action: yum name=elinks state=installed
    - name: install httpd
      action: yum name=httpd state=installed
    - name: Enable Apache on system reboot
      service: name=httpd enabled=yes
    - name: Start service httpd, if not started
      service:
        name: httpd
        state: started
    - name: install firewalld
      action: yum name=firewalld state=installed
    - name: Enable firewalld on system reboot
      service: name=firewalld enabled=yes
    - firewalld:
        service: http
          permanent: yes
          state: enabled
      - name: Restart service firewalld
        service:
        name: firewalld
        state: restarted
  1. Save and exit.

  2. Run the playbook with the changes applied:

    vim setup-server.yml
    ansible-playbook setup-server.yml
  3. Verify that we are unable to access the test pages on node1 and node2 with the following commands:

    elinks http://node1
    elinks http://node2

    Note: We will be unable to access the test pages because the firewall will be blocking them.

Test that you can access the test pages on the web servers on the 2 Ansible nodes.
  1. Run the playbook:

    vim setup-server.yml
    ansible-playbook setup-server.yml
  2. Using the elinks command again:

    elinks http://node1
    elinks http://node2

Additional Resources

In this Hands-On Lab, it has been noted that the security on the servers needs to be updated. Because of this, you have been tasked with adding a firewall to the organisations servers. Since the servers are Centos 7 you have been asked to use firewalld.

You have also been asked to check to see what happens when a firewall is in place but a specific firewall rule is not.

Our task is to create a playbook called setup-server.yml that installs elinks and Apache (HTTPD). Use this playbook to start the httpd service and enable it to work after a server reboot. Use the elinks or another method to verify that Apache works, and that we can access the default web page. Install firewalld with the same playbook, and start it. Test the access to Apache on the nodes again. It is not expected to work, as firewalld should be blocking port 80.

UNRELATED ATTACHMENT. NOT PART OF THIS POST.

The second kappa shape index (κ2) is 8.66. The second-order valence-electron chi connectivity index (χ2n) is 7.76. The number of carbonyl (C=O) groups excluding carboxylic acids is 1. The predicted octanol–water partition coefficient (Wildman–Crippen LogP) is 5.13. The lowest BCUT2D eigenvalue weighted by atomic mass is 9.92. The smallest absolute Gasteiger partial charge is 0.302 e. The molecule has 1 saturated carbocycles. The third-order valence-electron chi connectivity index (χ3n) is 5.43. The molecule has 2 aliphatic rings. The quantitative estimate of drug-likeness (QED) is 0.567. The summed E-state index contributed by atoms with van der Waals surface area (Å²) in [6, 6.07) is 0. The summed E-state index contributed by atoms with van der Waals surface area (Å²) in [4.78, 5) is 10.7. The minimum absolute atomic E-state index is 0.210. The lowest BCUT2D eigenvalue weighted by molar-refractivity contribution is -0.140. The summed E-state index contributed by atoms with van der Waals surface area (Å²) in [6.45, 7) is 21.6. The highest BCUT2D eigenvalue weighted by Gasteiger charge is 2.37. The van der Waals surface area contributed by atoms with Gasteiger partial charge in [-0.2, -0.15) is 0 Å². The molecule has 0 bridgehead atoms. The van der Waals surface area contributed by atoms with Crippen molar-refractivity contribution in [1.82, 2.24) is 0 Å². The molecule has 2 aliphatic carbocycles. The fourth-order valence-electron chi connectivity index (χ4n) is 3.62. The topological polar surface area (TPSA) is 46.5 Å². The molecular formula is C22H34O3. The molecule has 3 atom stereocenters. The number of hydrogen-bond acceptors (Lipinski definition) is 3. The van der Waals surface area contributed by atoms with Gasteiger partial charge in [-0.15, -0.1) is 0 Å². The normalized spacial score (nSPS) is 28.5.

Do what is required within the playbook so that traffic is allowed through on port 80.

To summarize, using an Ansible playbook we must do the following:

  1. Ensure that firewalld is not installed on the nodes.
  2. Install Apache Web Server, httpd, and elinks on the nodes.
  3. Perform a test to see if the Apache Web Server is working and that the default web page is accessible.
  4. Install firewalld on the nodes.
  5. Perform a test to verify that the Apache Web Server is no longer accessible.
  6. Use an Ansible recipe to add a firewall rule to the nodes that will allow traffic on port 80 from external connections.
  7. Perform a test to verify that the Apache Web Server is accessible on the nodes.

Here are some important things to take into consideration while completing each task:

  • For convenience, Ansible is already on the control node. If we connect to the server by clicking on the Public IP address in a browser, we need to make sure we change to the ansible user with the su - ansible command.
  • The user ansible is present on all servers, with appropriate shared keys for access to managed servers from the control node. Make sure to use the ansible user to complete the commands.
  • The ansible user has the same password as cloud_user.
  • The default Ansible inventory has been configured for with the appropriate hosts and groups.
  • /etc/hosts entries are present on control1 for the managed servers.

For detailed instructions on how to complete these tasks, expand each learning objective below, or click the Guide tab above the video player.